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writing continuous 1D wfm to one column per channel in .tdms file?

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Hi guys,


I use the daq 6361 to write ecg samples continuously to the analog input. Everytime the analog Comparison event occurs at a specific threshold a counter waits for a specific low time and then writes a pulse to an digital output to trigger a another device. To check if the pulse is in the right place I routed it to a second analog input. Now I want to save the data for postprocessing in an excel file in the end.


The problem I stumbled over is that the loop only reads 100 samples because of the 'samples per channel' and just those last 100 samples were stored in the tdms file. Or with a shift register every next set of 100 samples was written in the two next columns. How can I overcome this problem to store the whole data in one column per channel?


If I have a single Waveform there is no problem to transfer it through the loop. But as soon as I have two analog inputs I have to define the read VI as an Analog 1D Wfm NChan NSamp and get a 1D Waveform. I have no idea how to transfer it through the loop to save the ecg samples and the trigger pulse samples in a file. 


Thanks a lot for your help and have a nice weekend!


(Code is attached, to simulate it I attach a file with a sine wave)



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Accepted by topic author skittlesgiraffe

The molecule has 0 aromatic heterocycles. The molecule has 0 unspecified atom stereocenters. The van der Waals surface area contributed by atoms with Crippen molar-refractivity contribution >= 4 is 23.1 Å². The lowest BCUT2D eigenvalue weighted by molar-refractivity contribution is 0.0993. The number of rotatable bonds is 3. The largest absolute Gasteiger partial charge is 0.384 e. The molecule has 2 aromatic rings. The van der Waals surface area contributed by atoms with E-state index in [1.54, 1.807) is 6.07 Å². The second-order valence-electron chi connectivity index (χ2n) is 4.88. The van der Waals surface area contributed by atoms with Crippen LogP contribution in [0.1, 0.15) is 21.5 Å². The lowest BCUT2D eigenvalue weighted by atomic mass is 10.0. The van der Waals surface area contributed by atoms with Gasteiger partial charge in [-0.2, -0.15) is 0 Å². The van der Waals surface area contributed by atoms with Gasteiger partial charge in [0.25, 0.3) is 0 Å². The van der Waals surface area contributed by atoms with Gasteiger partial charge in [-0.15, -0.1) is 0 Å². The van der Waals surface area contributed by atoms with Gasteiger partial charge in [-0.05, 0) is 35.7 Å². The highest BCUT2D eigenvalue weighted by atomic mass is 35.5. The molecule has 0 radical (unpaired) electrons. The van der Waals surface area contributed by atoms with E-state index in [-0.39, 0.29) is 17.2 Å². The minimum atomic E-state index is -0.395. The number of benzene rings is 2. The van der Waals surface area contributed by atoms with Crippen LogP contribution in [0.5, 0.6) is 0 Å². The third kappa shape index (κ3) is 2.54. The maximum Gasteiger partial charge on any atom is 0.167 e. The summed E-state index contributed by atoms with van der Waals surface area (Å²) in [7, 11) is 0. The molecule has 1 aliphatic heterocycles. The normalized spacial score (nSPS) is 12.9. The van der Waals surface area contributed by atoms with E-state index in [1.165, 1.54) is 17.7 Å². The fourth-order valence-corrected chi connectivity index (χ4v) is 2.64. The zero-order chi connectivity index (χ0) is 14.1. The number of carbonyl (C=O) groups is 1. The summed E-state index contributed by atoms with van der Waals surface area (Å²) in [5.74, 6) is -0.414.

The solution you want is not the one you should use.  It's not considered a good practice to accumulate data indefinitely inside a loop and then dump it all at once into a file after the loop.  Here's a brief outline of 3 better alternatives:


1. Use DAQmx Logging to let DAQmx stream to TDMS in the background for you.  See the shipping examples for continuous analog input to see how easily this can be done.  If desired, after you stop the task you could convert the TDMS file contents into a different format.


2. Use the file primitives rather than the Express VI.  Open a file before starting the loop, write to it inside the loop using the file refnum, then close it after completing the loop.  By itself, this is the worst of the 3 options.


3. Use the Producer Consumer pattern to make a parallel file writing loop that's structured like #2 above.  Use a Queue or a "Stream Channel" to deliver data from your data acq loop to the file writing loop.


All 3 alternatives will write data to the file incrementally as the acquisition runs instead of accumulating it and writing all at once.



-Kevin P

CAUTION! New LabVIEW adopters -- it's too late for me, but you *can* save yourself. The new subscription policy for LabVIEW puts NI's hand in your wallet for the rest of your working life. Are you sure you're *that* dedicated to LabVIEW? (Summary of my reasons in this post, part of a voluminous thread of mostly complaints starting here).
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Dear Kevin,


thank you so much for your help and your advice. It works right now and I finally understand how to use queues properly.


Have a nice day!


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